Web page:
For people who are just getting started with OpenHD and have a lot of questions to ask, please create a single topic with all of your questions together, rather than separate topics for every question you have.
For general help requests please do the opposite and create separate topics for each problem you need help with. This will make it much easier for other people to see what you’re asking about, and will also make it easier for you to find topics created by other people who have had a similar problem in the past. Otherwise a solution for a problem with a particular wifi card might be hidden in an unrelated topic called “Camera not detected”.
If you’ve encountered a problem while using OpenHD we ask that you do a few quick checks before reporting it to us.
Once you’re sure that none of these things are causing the problem, open a new bug report on the OpenHD bug tracker, which will make it easier for everyone to keep track of the issue and notify you once it is fixed.
1. Check your power supplies
Power is common problem with OpenHD hardware. It can cause issues that are hard to track down and may not seem like a power problem at all.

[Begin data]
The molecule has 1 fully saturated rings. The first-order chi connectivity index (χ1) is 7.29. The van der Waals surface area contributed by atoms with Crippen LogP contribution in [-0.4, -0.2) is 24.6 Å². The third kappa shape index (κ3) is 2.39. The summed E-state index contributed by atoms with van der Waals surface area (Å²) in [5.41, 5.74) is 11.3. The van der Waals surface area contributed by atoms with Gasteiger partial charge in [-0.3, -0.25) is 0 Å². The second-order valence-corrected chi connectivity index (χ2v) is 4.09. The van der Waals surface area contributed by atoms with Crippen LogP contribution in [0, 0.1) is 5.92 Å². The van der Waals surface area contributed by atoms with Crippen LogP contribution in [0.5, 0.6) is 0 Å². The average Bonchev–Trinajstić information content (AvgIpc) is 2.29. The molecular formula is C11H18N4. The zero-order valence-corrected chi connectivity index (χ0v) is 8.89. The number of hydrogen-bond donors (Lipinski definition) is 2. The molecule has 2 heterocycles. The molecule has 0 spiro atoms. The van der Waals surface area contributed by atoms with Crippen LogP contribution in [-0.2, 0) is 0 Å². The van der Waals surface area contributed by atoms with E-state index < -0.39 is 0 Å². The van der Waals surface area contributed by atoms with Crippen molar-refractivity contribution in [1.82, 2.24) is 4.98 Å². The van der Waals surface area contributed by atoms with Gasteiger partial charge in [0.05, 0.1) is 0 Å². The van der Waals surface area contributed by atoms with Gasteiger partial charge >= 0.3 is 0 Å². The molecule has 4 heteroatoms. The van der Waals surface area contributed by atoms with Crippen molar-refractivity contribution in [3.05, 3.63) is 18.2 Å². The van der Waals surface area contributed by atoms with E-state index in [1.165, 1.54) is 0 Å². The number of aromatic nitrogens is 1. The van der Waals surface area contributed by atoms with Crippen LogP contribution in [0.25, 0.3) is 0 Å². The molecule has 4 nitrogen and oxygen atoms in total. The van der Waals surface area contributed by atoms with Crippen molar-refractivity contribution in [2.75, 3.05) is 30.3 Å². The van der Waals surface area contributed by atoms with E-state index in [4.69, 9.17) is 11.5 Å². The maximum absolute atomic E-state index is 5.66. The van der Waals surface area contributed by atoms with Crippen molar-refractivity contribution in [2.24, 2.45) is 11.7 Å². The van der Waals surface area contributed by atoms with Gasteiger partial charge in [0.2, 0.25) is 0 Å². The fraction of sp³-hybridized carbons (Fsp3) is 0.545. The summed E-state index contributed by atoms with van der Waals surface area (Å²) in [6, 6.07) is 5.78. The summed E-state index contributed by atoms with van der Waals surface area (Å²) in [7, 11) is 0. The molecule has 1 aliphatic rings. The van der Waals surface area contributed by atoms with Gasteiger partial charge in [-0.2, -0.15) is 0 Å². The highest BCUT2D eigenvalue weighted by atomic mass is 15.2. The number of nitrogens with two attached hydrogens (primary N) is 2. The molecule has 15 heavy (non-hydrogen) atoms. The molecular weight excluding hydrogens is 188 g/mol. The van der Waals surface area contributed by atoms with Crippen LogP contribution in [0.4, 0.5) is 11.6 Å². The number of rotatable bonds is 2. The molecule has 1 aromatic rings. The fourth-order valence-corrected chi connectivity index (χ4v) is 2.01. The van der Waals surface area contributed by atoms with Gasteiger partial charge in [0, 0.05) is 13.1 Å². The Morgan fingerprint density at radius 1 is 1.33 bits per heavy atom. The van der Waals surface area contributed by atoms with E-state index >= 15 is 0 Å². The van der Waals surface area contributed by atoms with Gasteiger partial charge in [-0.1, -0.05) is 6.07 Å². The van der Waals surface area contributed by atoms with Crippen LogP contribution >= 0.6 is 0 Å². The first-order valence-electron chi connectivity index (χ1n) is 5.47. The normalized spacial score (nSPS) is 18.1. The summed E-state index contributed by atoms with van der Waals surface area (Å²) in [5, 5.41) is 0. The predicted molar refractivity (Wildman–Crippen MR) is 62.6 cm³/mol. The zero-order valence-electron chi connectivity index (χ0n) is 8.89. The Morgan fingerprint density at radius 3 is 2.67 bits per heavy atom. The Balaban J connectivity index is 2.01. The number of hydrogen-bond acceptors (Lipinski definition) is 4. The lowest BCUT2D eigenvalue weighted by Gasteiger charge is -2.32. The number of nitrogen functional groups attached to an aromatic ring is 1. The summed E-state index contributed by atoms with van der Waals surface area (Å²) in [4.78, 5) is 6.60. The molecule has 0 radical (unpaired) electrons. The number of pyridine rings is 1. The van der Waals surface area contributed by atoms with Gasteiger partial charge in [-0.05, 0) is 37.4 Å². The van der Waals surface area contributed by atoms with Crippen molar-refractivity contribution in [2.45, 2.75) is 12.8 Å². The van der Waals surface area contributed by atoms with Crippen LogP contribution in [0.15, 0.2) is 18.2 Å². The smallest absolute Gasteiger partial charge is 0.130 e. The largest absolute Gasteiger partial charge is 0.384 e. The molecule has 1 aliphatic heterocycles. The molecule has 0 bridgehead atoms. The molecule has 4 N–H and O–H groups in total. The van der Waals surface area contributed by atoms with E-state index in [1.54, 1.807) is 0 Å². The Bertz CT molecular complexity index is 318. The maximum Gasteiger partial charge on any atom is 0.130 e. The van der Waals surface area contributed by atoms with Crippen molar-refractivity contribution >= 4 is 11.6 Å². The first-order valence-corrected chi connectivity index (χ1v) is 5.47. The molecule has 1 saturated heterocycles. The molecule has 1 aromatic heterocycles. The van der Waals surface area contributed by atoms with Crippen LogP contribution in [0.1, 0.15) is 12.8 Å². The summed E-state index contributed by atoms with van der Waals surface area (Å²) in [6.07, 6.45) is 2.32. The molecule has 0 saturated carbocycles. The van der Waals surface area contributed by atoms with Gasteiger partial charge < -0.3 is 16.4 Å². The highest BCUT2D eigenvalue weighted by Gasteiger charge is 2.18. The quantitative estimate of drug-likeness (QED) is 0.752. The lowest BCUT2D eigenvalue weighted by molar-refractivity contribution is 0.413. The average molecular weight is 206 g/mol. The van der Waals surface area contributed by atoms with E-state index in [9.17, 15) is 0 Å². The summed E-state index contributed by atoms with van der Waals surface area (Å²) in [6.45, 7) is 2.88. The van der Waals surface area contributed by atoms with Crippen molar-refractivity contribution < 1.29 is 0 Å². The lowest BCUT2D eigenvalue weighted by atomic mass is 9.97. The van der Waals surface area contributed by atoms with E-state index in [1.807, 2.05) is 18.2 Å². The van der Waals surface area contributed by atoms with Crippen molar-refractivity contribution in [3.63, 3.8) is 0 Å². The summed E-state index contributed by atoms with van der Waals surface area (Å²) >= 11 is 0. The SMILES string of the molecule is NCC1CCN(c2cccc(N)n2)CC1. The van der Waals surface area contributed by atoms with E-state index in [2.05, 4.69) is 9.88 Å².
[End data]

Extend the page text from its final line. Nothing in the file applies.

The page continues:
For example if the wifi cards are not receiving enough power, they can slowly begin to experience reception problems. It will look like interference at first, and eventually if the power drops low enough the card may completely disconnect or reset itself, potentially in the middle of a flight.
It is critical to ensure that your power wiring is OK before concluding that the problem is in something else.
In particular, if you are connecting high power wifi cards to the USB ports on a Raspberry Pi and have not added direct power wiring, that may be the problem. It is generally a good idea and in some cases necessary to solder power wires directly to the cards from a BEC or other regulated 5v power supply.
2. Check to see if the problem is already fixed or already known to us
We write detailed release notes for every image, and possible or confirmed problems with a specific release are generally added to the “known issues” section of the release notes.
If you see your problem listed already, it is likely going to be fixed very soon and may already be in the testing phase of the next release.
3. Check for interference or issues caused by other parts of your setup
In some cases, the USB and CSI camera cables can cause and receive interference that can be difficult to track down. This generally shows up as an increase in lost/damaged blocks on the OSD, or as visible corruption in the video that is not otherwise explained by lost/damaged blocks. If you’re seeing something odd, like the bottom half of the video corrupted while the top is OK, the CSI cable is a prime suspect. You may need to shield or replace it.
The CSI camera cables and connectors are also fragile and they can wear out over time. If you’re seeing video suddenly drop out and you’re sure it isn’t a power problem, try wiggling the camera cable gently to see if you can make it happen yourself, if so you may just need to re-seat or replace the cable.